If you need imaging of your liver, kidneys, or bladder, your doctor might order an MRI or CT scan. But there is an alternative which doesn’t expose you to radiation (like a CT scan) or require you to lie still in an enclosed space (like an MRI): contrast-enhanced ultrasound.
At UVA Radiology and Medical Imaging, contrast ultrasound can replace other imaging tests for your liver or urinary system. Learn about how this safe and painless procedure is performed and 4 key advantages it holds over other imaging tests.
Ultrasound and Contrast: Working Together for Your Health
Contrast-enhanced ultrasound (or CEUS) brings together two imaging tools: ultrasound and contrast agents. The combination of these two techniques creates accurate, detailed images of internal organs. Here at UVA Health, CEUS can replace CT scans or MRIs of your liver, kidneys, or bladder.
Ultrasound is a safe and painless procedure that produces real-time images of the inside of your body using sound waves. It’s non-invasive, has no known side effects, and doesn’t use radiation.
During an ultrasound, a technologist guides a small probe over your skin. A warm gel is applied to your skin to make sure there are no air pockets between your skin and the probe. The technologist will move the probe around to get multiple images of the organ being examined. It usually takes only 20-30 minutes for the technologist to get all the images they need.
A special kind of contrast is used for contrast-enhanced ultrasound which is made up of gas-filled microbubbles. Midway through the ultrasound, this contrast is injected into your blood vessels through an IV line. This allows the technologist to take images both with and without contrast. Once injected, these tiny bubbles travel to your organs and make the organs much more visible on ultrasound.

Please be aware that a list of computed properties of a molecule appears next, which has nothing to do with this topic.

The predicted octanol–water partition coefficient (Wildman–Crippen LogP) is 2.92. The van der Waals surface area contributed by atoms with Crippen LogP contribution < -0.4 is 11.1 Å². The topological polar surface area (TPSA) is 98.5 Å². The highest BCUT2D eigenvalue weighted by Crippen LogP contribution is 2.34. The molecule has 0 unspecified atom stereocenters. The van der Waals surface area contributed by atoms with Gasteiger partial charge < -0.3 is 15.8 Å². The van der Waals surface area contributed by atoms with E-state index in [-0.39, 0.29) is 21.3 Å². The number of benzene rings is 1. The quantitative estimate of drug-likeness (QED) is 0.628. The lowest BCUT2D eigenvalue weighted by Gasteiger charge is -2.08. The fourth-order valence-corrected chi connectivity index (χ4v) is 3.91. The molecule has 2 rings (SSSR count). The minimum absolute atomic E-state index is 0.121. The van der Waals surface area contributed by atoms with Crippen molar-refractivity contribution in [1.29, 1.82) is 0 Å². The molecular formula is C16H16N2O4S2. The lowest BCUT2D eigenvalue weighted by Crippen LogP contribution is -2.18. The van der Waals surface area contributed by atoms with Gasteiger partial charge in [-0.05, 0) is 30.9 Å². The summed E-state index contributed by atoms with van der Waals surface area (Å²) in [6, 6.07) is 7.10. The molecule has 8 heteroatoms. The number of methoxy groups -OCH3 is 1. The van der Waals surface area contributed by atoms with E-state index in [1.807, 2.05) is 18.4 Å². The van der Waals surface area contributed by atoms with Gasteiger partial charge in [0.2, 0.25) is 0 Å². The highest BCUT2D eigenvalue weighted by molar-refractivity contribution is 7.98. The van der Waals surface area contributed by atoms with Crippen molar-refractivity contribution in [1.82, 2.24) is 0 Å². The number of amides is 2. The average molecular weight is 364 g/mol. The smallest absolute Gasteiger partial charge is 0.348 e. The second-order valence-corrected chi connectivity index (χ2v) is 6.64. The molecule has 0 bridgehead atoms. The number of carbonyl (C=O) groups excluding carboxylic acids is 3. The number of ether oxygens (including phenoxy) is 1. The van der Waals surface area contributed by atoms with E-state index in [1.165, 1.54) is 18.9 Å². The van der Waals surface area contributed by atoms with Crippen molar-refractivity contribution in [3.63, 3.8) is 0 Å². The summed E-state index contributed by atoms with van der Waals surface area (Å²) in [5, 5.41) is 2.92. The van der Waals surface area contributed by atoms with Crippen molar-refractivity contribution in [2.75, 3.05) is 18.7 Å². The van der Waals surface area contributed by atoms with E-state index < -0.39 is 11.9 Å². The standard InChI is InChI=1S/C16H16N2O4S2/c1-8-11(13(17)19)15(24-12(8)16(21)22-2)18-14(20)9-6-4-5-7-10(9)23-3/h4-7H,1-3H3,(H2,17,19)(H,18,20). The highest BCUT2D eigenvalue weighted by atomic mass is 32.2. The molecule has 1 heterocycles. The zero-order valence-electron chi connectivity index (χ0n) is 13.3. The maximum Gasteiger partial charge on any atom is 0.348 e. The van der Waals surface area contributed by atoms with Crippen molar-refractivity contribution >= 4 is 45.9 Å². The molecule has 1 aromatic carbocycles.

The contrast solution used for CEUS at UVA is called Lumason. It’s been safely used in imaging of the heart for many years, and the likelihood of allergies to this contrast is rare compared to either MRI or CT contrast. A single injection of this contrast is equivalent to only a few drops of liquid. And after about 10 minutes in the body, the microbubbles harmlessly pop.
What Contrast-Enhanced Ultrasound is Used For
At UVA, contrast ultrasound is used to image the liver, kidneys, and bladder. The contrast agent we use is approved in the United States by the Food and Drug Administration (FDA) for use in examining both the liver and urinary system. In other countries, it is already being used safely to image other organs.
The main reasons you would have a contrast-enhanced ultrasound are:
- To get better-quality images of an abnormality seen on a regular ultrasound, CT scan or MRI
- To monitor a known abnormality for changes in size or appearance
- To monitor the liver for hepatocellular carcinoma (a type of liver cancer) in patients with cirrhosis (scarring of the liver)
- To image the liver or urinary system in patients who are allergic to the contrast used in CT or MRI
4 Key Advantages
Contrast-enhanced ultrasound is safe and easy procedure, accurate at imaging internal organs, and more affordable than alternatives like CT scans or MRIs. Check out the following infographic to learn more about the key advantages of CEUS:
Contrast-Enhanced Ultrasound at UVA
At UVA Radiology and Medical Imaging, we prioritize the safety and experience of our patients. That’s why we’re proud to offer CEUS as an option for those patients needing imaging of their liver, kidneys, or bladder. Our ultrasound technologists have been specifically trained to perform CEUS on the liver and urinary system. And our subspecialty radiologists are experts at reading and interpreting abdominal images.
Infographic Text: 4 Key Advantages of Contrast Ultrasound
- No radiation
- Safe for patients with CT or MRI contrast allergy
- Safe in patients with poor renal function
- Takes 30 minutes or less
- No enclosed spaces or loud noises
- No prior lab testing for renal or liver function
- Clear view of organs that don’t show well on x-ray
- Faster diagnosis than CT or MRI
- Generally more affordable than MRI or CT scans